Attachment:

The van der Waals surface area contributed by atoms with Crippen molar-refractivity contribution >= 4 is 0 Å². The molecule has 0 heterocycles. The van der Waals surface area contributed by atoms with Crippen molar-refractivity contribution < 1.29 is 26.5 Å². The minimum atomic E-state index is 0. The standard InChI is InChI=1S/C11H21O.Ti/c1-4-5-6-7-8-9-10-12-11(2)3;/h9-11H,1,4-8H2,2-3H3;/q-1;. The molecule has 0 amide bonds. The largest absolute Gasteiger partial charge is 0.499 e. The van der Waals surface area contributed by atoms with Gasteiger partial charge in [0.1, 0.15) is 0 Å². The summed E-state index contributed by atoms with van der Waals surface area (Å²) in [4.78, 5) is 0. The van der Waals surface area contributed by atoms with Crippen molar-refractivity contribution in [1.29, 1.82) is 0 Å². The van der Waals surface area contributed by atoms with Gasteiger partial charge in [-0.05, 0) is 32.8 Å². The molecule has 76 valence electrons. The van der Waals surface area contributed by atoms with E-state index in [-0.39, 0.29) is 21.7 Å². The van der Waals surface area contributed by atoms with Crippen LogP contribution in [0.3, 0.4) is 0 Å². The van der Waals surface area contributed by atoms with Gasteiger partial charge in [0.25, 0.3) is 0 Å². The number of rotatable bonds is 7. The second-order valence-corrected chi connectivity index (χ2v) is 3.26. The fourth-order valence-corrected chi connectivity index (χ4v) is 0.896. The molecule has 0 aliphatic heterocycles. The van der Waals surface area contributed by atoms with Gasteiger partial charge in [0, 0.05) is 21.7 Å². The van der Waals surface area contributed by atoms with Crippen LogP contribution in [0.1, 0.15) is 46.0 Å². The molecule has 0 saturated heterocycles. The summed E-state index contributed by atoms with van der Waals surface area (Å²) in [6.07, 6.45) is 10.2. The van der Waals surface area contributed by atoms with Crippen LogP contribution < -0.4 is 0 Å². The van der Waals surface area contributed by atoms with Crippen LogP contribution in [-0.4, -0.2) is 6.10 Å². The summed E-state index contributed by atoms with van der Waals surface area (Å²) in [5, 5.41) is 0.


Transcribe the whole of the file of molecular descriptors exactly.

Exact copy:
The van der Waals surface area contributed by atoms with Crippen molar-refractivity contribution >= 4 is 0 Å². The molecule has 0 heterocycles. The van der Waals surface area contributed by atoms with Crippen molar-refractivity contribution < 1.29 is 26.5 Å². The minimum atomic E-state index is 0. The standard InChI is InChI=1S/C11H21O.Ti/c1-4-5-6-7-8-9-10-12-11(2)3;/h9-11H,1,4-8H2,2-3H3;/q-1;. The molecule has 0 amide bonds. The largest absolute Gasteiger partial charge is 0.499 e. The van der Waals surface area contributed by atoms with Gasteiger partial charge in [0.1, 0.15) is 0 Å². The summed E-state index contributed by atoms with van der Waals surface area (Å²) in [4.78, 5) is 0. The van der Waals surface area contributed by atoms with Crippen molar-refractivity contribution in [1.29, 1.82) is 0 Å². The van der Waals surface area contributed by atoms with Gasteiger partial charge in [-0.05, 0) is 32.8 Å². The molecule has 76 valence electrons. The van der Waals surface area contributed by atoms with E-state index in [-0.39, 0.29) is 21.7 Å². The van der Waals surface area contributed by atoms with Crippen LogP contribution in [0.3, 0.4) is 0 Å². The van der Waals surface area contributed by atoms with Gasteiger partial charge in [0.25, 0.3) is 0 Å². The number of rotatable bonds is 7. The second-order valence-corrected chi connectivity index (χ2v) is 3.26. The fourth-order valence-corrected chi connectivity index (χ4v) is 0.896. The molecule has 0 aliphatic heterocycles. The van der Waals surface area contributed by atoms with Gasteiger partial charge in [0, 0.05) is 21.7 Å². The van der Waals surface area contributed by atoms with Crippen LogP contribution in [0.1, 0.15) is 46.0 Å². The molecule has 0 saturated heterocycles. The summed E-state index contributed by atoms with van der Waals surface area (Å²) in [6.07, 6.45) is 10.2. The van der Waals surface area contributed by atoms with Crippen LogP contribution < -0.4 is 0 Å². The van der Waals surface area contributed by atoms with Crippen LogP contribution in [-0.4, -0.2) is 6.10 Å². The summed E-state index contributed by atoms with van der Waals surface area (Å²) in [5, 5.41) is 0.